I got all 9 right, woohoo!
Ok, FOR THE WIN:
I thought Once Upon a Time in Hollywood and The Irishman would remain dual front-runners for longer, creating a world where they might split the old-white-male vote and allow Parasite to slide past for a dark horse win.
But now (mainly after Irishman lost the Globe to 1917), buzz has piled onto Hollywood, and that is widely considered the horse to beat. And I don't have the cajones, yet, to predict against that grain.
But there's still a real chance for a surprise here!!! After all, Hollywood is mildly divisive, with its share of dissenters - if enough rank it low in the preferential ballot system (especially as it holds the front-runner status, drawing those that are mixed on it to rank it lower in order to help sink it), then a dark horse could storm through.
I don't imagine that dark horse would be Irishman, as it too has its dissenters, and the passion for it is a touch muted. Though it's not worth counting out, for sure - Scorsese is Hollywood royalty after all, and this is seen as his mobster swan song.
1917's surprise Globes win, combined with its strong box office open this past weekend and Mendes' move to the front of the best director odds could build the narrative for that movie to charge ahead. If Mendes takes DGA and solidifies his best director status, I could see the film following suit even if it loses PGA. But we've been seeing more & more picture/director splits in the preferential voting system, so I still think it's not all that likely.
That leaves Parasite (because really, those are the only four movies with much of a shot here - more on why Joker won't win in a minute). Is it possible that woke Twitter and other vocal advocates are loud enough in the next few weeks about how male & white the industry and, thus, Oscar nominations are this year that a groundswell develops for the least white (if not least male - but at least it's even in its gender makeup) nominee, and flat-out crowd-pleaser? No foreign language film has EVER won best picture, so it's a long shot (especially since it's a shoe-in to win best international film). But watch out! It is ABSOLUTELY possible - almost everyone loves it, EVERYONE likes it, and that matters.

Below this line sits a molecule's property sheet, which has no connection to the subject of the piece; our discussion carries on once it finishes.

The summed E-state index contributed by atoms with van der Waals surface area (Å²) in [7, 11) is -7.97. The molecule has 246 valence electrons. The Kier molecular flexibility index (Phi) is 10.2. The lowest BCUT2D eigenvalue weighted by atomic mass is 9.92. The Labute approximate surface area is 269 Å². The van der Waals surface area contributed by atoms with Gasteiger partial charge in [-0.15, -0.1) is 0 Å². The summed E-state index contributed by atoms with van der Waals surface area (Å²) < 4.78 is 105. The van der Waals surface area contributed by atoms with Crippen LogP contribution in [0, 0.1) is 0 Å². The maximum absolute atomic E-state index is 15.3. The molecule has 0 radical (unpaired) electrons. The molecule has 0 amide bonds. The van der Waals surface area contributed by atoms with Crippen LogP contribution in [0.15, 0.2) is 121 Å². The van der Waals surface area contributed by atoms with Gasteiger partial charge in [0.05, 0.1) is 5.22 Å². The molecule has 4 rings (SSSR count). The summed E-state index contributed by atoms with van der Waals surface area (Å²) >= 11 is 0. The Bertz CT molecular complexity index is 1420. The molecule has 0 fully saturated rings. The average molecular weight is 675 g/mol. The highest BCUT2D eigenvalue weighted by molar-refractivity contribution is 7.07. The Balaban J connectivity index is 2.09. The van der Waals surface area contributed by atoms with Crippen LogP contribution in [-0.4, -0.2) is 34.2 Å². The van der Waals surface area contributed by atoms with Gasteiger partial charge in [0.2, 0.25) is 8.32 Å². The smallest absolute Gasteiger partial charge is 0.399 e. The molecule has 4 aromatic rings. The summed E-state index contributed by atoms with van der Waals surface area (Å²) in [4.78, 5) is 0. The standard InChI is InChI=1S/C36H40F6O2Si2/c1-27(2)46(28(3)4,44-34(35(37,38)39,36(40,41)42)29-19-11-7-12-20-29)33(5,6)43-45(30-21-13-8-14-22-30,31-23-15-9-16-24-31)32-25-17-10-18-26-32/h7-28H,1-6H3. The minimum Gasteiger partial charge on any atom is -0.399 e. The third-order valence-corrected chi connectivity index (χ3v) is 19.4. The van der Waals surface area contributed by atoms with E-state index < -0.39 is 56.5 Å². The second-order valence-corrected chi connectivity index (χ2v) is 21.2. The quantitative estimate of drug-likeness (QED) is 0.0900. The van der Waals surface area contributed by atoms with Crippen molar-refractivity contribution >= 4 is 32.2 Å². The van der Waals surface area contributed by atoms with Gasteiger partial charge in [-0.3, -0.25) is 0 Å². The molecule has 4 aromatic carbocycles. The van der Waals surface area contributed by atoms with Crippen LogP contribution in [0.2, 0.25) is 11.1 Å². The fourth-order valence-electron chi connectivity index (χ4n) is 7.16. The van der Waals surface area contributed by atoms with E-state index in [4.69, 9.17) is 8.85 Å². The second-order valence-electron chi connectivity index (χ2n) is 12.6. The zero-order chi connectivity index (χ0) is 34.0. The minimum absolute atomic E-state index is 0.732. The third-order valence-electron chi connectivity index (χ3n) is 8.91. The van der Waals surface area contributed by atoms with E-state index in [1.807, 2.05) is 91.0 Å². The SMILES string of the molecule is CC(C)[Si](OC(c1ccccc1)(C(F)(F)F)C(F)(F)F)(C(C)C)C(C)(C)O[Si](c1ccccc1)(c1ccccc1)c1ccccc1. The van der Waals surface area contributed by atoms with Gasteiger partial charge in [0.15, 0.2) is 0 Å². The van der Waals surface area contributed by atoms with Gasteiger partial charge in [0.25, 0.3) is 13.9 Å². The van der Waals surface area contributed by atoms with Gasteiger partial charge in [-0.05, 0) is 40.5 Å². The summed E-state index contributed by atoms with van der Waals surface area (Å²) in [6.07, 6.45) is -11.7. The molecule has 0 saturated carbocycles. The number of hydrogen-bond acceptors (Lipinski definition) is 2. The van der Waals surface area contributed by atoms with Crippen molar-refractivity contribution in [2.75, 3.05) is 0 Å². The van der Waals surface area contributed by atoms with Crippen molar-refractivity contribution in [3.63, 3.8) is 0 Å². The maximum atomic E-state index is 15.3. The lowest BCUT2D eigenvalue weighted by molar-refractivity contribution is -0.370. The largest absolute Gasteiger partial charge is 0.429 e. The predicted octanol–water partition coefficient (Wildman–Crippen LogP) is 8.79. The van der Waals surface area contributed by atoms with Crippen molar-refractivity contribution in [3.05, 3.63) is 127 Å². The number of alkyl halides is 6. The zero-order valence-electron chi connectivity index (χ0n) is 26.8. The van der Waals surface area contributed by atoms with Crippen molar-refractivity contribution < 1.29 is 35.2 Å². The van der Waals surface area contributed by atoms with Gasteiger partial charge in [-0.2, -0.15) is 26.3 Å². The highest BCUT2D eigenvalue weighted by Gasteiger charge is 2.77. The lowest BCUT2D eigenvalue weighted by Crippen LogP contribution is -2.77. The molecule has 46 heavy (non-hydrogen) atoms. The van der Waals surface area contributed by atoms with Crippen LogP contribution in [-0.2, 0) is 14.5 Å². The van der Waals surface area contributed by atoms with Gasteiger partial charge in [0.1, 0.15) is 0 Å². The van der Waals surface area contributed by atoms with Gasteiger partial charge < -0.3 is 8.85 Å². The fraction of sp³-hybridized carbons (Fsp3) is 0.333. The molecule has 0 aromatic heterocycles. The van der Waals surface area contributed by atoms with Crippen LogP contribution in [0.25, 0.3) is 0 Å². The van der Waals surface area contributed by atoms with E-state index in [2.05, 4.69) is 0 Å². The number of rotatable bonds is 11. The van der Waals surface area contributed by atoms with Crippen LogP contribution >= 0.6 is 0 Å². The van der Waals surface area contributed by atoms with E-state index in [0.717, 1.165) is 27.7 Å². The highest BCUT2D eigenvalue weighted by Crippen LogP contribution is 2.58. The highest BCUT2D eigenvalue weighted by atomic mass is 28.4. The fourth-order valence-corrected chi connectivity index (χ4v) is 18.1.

It's worth noting that Birdman is the only movie since 1980 to win best picture without an editing nomination (and that movie's one-take appearance made that statistic moot), and Hollywood missed in that category. Uh oh!.... that IS a sign of its weakness. (Green Book had an editing nomination, Roma did not...) I'm not ready to predict against it - but just saying. (PS - 1917 also doesn't have an editing nomination, but since it's one-take-ish shot like Birdman, that too is rather moot.)
Now let's talk about the Joker of it all. Um, I thought this movie was really problematic, and I'm kind of appalled that it's nominated here. Sure I thought it had many great qualities, but the storytelling was incredibly lacking to the point that it simply added up to aimless Joaquin-performance-porn. The fact that voters as a whole couldn't recognize that is troubling. So what we now have is a hollow & unintelligently haunting superhero-villain portrait as the most nominated film of the year. That is not the Academy I grew up loving, and I'm sad about it. I sleep easier confident that it's far too divisive to win with a preferential ballot - at least there's that. It'll win for Joaquin and perhaps a few technicals and that'll be that (a la Bohemian Rhapsody last year).
Now what do YOU think?! Comment below! :)